Soaring fuel costs are weighing on demand, according to leading oil trader Vitol.
"There's very clear evidence out there of economic stress being caused," Mike Muller said.
He said high gas prices could persist after doubting China will increase their export quotas.
Global fuel prices are surging, but consumers are getting squeezed and it's already starting to erode demand, according to leading oil trader Vitol.
Speaking on podcast hosted by Gulf Intelligence on Sunday, Vitol's head of Asia and other oil products Mike Muller said: "There's very clear evidence out there of economic stress being caused by the high prices, what some people refer to as demand destruction."
Gas prices are soaring as Western sanctions on Russian energy have cut supply of refined products and there's a growing possibility of an even bigger drop-off in Russian output. It's been worsened by operational struggles at refineries after the impact of COVID-19 and years of under-investment in the industry, Muller said.
A "high flat price will continue to trim away at demand and cause demand growth assumptions to be lower," he said.
In the US, the national average for a gallon of regular gasoline is $4.81, compared with last year's $3.13, according to data from the AAA. The rise in costs is a factor ultimately driving red-hot inflation in across the country, in which inflation rose by 8.6% through May to reach its highest in 41 years.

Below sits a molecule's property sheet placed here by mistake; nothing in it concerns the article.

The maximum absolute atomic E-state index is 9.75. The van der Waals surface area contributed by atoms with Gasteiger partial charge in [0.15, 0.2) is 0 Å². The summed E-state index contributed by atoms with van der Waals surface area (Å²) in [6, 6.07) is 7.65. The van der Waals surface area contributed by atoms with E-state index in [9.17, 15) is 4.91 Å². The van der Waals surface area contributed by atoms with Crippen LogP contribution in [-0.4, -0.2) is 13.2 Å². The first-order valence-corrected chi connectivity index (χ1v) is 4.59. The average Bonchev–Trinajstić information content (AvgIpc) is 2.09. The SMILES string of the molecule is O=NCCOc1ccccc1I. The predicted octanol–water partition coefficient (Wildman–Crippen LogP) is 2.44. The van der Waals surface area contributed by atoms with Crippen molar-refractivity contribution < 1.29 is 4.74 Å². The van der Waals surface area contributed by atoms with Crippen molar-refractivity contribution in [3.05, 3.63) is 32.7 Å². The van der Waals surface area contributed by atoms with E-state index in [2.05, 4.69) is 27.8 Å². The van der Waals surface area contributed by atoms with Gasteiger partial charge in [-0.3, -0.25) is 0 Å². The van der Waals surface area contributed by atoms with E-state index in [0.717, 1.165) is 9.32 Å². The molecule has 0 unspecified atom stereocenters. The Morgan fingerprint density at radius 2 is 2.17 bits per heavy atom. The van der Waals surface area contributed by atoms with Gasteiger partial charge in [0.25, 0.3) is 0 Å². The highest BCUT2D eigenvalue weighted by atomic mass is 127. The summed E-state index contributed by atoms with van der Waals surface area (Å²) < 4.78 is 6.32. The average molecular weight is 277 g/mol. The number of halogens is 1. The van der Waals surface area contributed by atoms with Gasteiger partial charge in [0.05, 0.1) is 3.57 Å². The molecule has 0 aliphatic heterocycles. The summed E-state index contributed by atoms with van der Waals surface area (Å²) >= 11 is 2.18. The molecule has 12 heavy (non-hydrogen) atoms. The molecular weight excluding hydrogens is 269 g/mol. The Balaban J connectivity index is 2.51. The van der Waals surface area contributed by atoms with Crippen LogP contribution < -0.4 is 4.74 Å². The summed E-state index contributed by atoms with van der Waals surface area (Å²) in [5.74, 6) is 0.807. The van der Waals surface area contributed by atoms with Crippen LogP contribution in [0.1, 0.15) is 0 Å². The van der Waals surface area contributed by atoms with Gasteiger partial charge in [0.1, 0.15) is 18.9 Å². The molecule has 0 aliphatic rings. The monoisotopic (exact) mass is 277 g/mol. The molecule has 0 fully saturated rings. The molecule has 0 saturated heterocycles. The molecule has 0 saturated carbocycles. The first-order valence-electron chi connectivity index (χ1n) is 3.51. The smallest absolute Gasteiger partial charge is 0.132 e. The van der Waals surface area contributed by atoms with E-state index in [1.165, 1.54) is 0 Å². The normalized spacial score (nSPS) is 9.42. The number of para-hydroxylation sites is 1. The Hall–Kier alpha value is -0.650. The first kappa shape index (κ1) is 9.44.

President Joe Biden on Thursday didn't appear to be able to offer much in the way of relief for American drivers, however, saying there may be no end in sight to rising fuel costs. High gas prices will continue for "as long as it takes," to punish Russia for its invasion of Ukraine, he said.
He's also slammed oil companies like ExxonMobil for reeling in huge profits as ordinary people pay hefty prices at the pump.
Addressing Asia, Muller doubts that China, which is a huge exporter of refined products, will increase their export quotas in the near future meaning gas prices may stay high.
"More Chinese export quotas would be welcomed by the market and would do something to normalize those margins, but my view, history tells us the last few months we'd be disappointed - the next book projects have not been increased," Muller said.
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